At the bottom of the funnel, the tasks become more specific and demanding, resulting in detailed course redesign plans that meet the program’s goals.

As the funnel narrows, we keep those from the top of the funnel informed about the process. Again, the more folks who are knowledgeable about the program in some way, the greater the receptivity to scaling course redesign throughout the campus once successful models have been developed.

THE NCAT FUNNEL


Provide Resources and Support for Participants

NCAT organizes its programs with the assumption that most members of the higher education community do not know how to engage in course redesign; that is, they do not know how to improve student learning while reducing instructional costs. To do so, they need resources and support. Our process is one of teaching and learning. Throughout the process we offer workshops and individualized consulting sessions to help program participants understand NCAT’s strategies for quality enhancement and cost reduction. Once teams participate in the workshops, they become much more prepared to formulate their own strategies for both quality enhancement and cost reduction. Prior to a workshop experience, it is difficult for most faculty and staff to imagine how to approach the issues simply by referring to NCAT’s website—even though the website has an abundance of resources and examples. The workshops are key in providing (1) examples, (2) organizing principles, (3) a national perspective, and (4) lots of opportunities for discussion.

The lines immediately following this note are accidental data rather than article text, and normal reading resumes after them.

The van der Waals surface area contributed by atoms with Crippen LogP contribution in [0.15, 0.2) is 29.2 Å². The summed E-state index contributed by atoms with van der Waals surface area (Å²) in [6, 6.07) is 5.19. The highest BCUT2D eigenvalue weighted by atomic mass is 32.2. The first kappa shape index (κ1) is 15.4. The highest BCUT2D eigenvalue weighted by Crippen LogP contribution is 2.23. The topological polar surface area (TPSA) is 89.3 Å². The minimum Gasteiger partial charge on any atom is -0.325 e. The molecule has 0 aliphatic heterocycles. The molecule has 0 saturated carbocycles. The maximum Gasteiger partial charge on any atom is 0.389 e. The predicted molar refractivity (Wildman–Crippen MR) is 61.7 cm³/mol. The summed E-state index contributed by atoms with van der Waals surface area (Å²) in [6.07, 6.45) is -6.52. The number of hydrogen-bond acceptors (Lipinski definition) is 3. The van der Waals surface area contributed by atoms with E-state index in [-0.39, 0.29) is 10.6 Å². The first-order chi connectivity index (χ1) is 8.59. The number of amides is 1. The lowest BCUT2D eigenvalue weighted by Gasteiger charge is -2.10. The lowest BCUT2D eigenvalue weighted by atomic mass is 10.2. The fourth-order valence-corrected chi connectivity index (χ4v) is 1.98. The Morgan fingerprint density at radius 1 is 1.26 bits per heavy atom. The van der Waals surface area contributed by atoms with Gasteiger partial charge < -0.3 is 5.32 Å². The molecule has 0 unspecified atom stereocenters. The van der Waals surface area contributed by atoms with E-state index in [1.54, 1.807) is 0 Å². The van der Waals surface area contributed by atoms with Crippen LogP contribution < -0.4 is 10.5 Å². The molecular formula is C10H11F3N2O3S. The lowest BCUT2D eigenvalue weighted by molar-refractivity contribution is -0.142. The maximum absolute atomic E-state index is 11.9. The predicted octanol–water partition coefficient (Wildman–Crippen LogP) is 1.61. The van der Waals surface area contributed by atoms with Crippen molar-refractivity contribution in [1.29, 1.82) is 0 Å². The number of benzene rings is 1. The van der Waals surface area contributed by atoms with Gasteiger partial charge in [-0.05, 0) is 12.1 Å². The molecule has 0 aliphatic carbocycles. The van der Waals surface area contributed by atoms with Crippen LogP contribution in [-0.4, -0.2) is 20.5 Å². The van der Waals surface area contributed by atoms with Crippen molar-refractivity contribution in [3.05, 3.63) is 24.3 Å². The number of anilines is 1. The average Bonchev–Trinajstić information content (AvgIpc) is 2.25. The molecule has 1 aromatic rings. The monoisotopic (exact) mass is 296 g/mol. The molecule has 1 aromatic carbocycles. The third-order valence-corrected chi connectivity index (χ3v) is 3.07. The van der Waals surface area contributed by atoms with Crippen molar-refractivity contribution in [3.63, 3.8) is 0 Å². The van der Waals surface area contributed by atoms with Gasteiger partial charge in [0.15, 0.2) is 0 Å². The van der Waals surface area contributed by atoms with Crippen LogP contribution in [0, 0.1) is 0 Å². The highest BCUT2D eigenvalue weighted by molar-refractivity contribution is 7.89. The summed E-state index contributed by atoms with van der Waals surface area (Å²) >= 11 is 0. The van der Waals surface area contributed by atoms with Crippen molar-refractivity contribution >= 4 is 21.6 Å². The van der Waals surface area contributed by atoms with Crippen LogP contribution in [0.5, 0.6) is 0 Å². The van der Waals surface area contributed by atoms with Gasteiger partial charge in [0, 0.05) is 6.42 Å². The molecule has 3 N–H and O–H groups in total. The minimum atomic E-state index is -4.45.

In addition to the kinds of resources and support described earlier that support redesign projects, we recommend providing financial resources in the form of grant awards. It is amazing how hard people will work if they are rewarded for their efforts in the form of a grant. The grant doesn’t have to be large. The grant dangles a carrot to incent faculty members and others to participate in a new endeavor. And the public awarding of grants sends a message to the campus community that the effort is an important one and deserves recognition. Grants are typically spent on two things: (1) faculty released time to enable a subset of full-time faculty to focus on planning and implementing the redesign and (2) expansion or improvement of the campus technological infrastructure to meet new demands as the volume of student engagement inevitably increases.

Use a Competitive Process

Every NCAT course redesign program has relied on a competition to enable the strongest projects to emerge. If there is no competition, the “funnel” will be narrowed from the outset. Just like other grant programs, NCAT programs involve a competitive process to select participants. Application Guidelines are developed that fully describe the program and establish clear criteria for selection. The idea is to establish an atmosphere of competition so that individual departments will strive to be selected to participate in the program. Establishing a competition also conveys the message that the program is highly valued.